Police Search Campaign Center of Budapest District Opposition Mayoral Candidate
Péter Cseresnyés 2019.09.12.
Police have conducted a search at the campaign center of opposition mayoral candidate of Budapest’s 8th district as part of an investigation of alleged creation of an illegal voter database. The campaign chief has already been questioned as a witness. The candidate denied any allegations, claiming this is only the response of those in power and Fidesz is using the police only for its political purposes. The Fidesz-led government denied the claim.
Police are investigating the opposition’s handling of voter data in connection with the local election campaign in the 8th district of Budapest. As part of the investigation, the authorities conducted a search on Wednesday at the campaign center of András Pikó, the 8th district’s joint opposition candidate for mayor.
Pikó, a former journalist, told liberal news site hvg.hu that no incriminating information had been retrieved and the investigation would verify this.
They went through the process with the police “with a smile,” he said, because in a way the search is the recognition of the work they have done so far. Pikó thinks they touched on a subject (district corruption), which is unbearable for governing Fidesz.
“I am sorry that the police are being used for political purposes in Hungary in a case of clear and blatant defamation.” “However, I can confirm that we have not committed a violation, the investigation will confirm this,” he added. He also said he had not received any official notice of the investigation.
Law enforcement allegedly also seized laptops and interrogated his campaign chief, Tessza Udvarhelyi.
Pikó emphasized that he certainly wouldn’t back down. They have worked very hard on this campaign, they really believe in it, and they have great plans for the future of the 8th district, the mayoral candidate said.
Later, several politicians appeared on the scene, including Gergely Karácsony, the joint opposition candidate for Budapest mayor, who announced a sympathy protest for Friday afternoon.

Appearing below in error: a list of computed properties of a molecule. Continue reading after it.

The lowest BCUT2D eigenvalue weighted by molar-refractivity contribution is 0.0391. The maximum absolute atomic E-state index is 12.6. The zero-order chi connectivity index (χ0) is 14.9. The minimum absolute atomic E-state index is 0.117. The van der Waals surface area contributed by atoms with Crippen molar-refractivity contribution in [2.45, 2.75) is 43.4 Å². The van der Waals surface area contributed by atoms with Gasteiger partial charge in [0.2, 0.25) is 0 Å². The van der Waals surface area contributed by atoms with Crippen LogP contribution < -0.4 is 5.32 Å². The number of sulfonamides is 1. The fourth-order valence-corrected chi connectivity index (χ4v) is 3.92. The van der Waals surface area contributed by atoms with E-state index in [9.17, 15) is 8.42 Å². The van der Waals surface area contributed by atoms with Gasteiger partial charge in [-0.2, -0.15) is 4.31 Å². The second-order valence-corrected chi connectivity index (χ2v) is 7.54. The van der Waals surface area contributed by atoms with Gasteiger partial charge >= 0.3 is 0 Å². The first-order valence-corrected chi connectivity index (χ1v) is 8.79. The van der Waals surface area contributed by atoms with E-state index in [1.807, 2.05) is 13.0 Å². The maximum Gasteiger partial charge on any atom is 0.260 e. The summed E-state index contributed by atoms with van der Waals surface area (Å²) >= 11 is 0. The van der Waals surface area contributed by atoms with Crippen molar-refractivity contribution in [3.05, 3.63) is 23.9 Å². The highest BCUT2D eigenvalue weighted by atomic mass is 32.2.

On Monday, pro-government Magyar Nemzet claimed that it was presumable that the opposition in the capital was using fraudulent and illegal means for the municipal elections as the Campaign Team in the 8th district might have been using the data on the recommendation sheets to build a computer database, which is forbidden in Hungary.
In support of the claim, the paper published an image and text which Tessza Udvarhelyi, the campaign manager, posted on social media. According to Magyar Nemzet, “a disappointed” member of the capital’s opposition campaign team sent a heavy dossier to the daily. However, the article does not reveal any alleged evidence other than the photo.
In a Facebook post, the opposition group C8 Civilek Józsefvárosért noted how Magyar Nemzet could have obtained the information suggesting that the campaign team was copying the recommendation sheets. According to this, the leak came from a closed social media group using a fake profile in an attempt to gather compromising information.
Commenting on the accusations of Magyar Nemzet, the campaign chief of the opposition mayoral candidate insisted that Pikó’s campaign had been carried out in line with Hungarian and European data protection regulations.
In a statement, Tessza Udvarhelyi denied that the unlawful collection of data had taken place. She said the data for the local election campaign was being handled by the civil society C8 Civilek Józsefvárosért, in line with regulations published on the organization’s Facebook page and also on all online and offline contact forms.
The data of supporters is recorded only if they give consent to this in writing and strictly for specific purposes, such as to subscribe for newsletters or to carry out volunteer work, she said. Personal data from the recommendation slips are not recorded or stored in any form, she added.
Later the election office of the 8th district pressed charges on suspicion of “election crimes and personal data abuse.” As a result, the police are investigating the opposition’s handling of voter data.
It is not uncommon for parties to create voter databases in Hungary, although the law explicitly prohibits it.
In the featured photo: opposition candidate for Budapest district mayor András Pikó (left) and opposition candidate for Budapest mayor Gergely Karácsony. Featured photo by Zoltán Máthé/MTI